A State Environmental Planning Policy (SEPP) apparently designed to protect our koala population, brought the NSW Government to the brink of extinction last week. I’ve not yet seen the draft SEPP, but it has certainly created a fuss and is a reminder of the need for policy balance.
It’s also a reminder that most of the responsibility for planning, project approvals, and environmental protection lies with State Governments. However, in recent decades the federal government has also found the necessary legal pathways to allow it to have a say in matters of national environmental significance. They include the natural assets which are listed under international treaties and those of national biodiversity or heritage significance.
The primary Commonwealth Act of Parliament that the federal government uses to manage matters of such significance, is the Environment Protection and Biodiversity Conservation Act of 1999 (EPBC). A legacy of the Howard Government, the EPBC must be reviewed at least every ten years. That process is now under way and it has the potential to be far more controversial than the NSW Government’s koala SEPP.
The current review of the EPBC is being led by former Australian Competition and Consumer Commission (ACCC) boss, Graeme Samuel. The interim Samuel review makes one point absolutely clear; that the EPBC Act, as it stands, is serving neither the natural environment nor industry. It’s neither protecting our biodiversity and all those things that make Australia such a beautiful place, nor serving our economy well. In other words, it’s not offering our natural environment the protection it deserves and in a lose-lose outcome, it has become a barrier to sensible investment, development and job creation.
An effective EPBC Act is one which strikes the right balance between the protection of our natural environment and the need to encourage economic growth and sustainable jobs.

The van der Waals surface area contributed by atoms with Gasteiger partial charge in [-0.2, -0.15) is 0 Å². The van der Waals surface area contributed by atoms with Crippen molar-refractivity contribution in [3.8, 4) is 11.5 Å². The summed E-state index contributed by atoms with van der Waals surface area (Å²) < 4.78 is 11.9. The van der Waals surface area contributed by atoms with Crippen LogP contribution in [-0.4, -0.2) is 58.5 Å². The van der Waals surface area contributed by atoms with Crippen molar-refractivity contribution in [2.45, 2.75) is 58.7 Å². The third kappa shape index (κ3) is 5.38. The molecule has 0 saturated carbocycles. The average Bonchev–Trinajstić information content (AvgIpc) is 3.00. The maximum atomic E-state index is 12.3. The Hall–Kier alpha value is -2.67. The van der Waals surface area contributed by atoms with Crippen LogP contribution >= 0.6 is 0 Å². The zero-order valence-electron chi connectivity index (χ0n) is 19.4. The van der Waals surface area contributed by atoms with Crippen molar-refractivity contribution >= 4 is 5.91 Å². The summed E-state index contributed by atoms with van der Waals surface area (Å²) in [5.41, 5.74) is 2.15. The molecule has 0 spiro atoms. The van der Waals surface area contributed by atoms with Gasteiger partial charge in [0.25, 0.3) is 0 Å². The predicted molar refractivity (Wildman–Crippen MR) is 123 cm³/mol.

The interim Review concluded that the EPBC Act’s terminology is not clear and concise and is driving confusion and therefore suboptimal outcomes. The Review describes the EPBC Act as archaic and says the interrelationships between the EPBC Act and other laws are not clear.
Our biodiversity continues to deteriorate, that’s true. But the Minerals Council of Australia tells us delays on green-fields projects can cost an applicant up to $46 million every month. Further, big resources approvals critical to the Australian economy and to sustainable jobs are waiting three years on average for an approval or knock-back. All of that is in addition to the state-based approvals processes they must negotiate first.
One of the options Graeme Samuel has canvassed is a process which allows the federal government to set the standards for state governments to follow, so that we don’t necessarily have to have two (and in some cases three) levels of government involved in the development approvals processes. That sounds like a good idea.
But it will take strong federal government leadership to build a convincing case for delegating to the states the federal government’s power to say “yes” or “no” to job-creating projects.
The EPBC review is unlikely to generate the headlines the koala SEPP did. But trust me, the stakes are much higher, both for our environment and for jobs. The next review is likely to be in 2030, we need to get this one right and to strike the right balance. Our COVID-19 recovery is depending on it.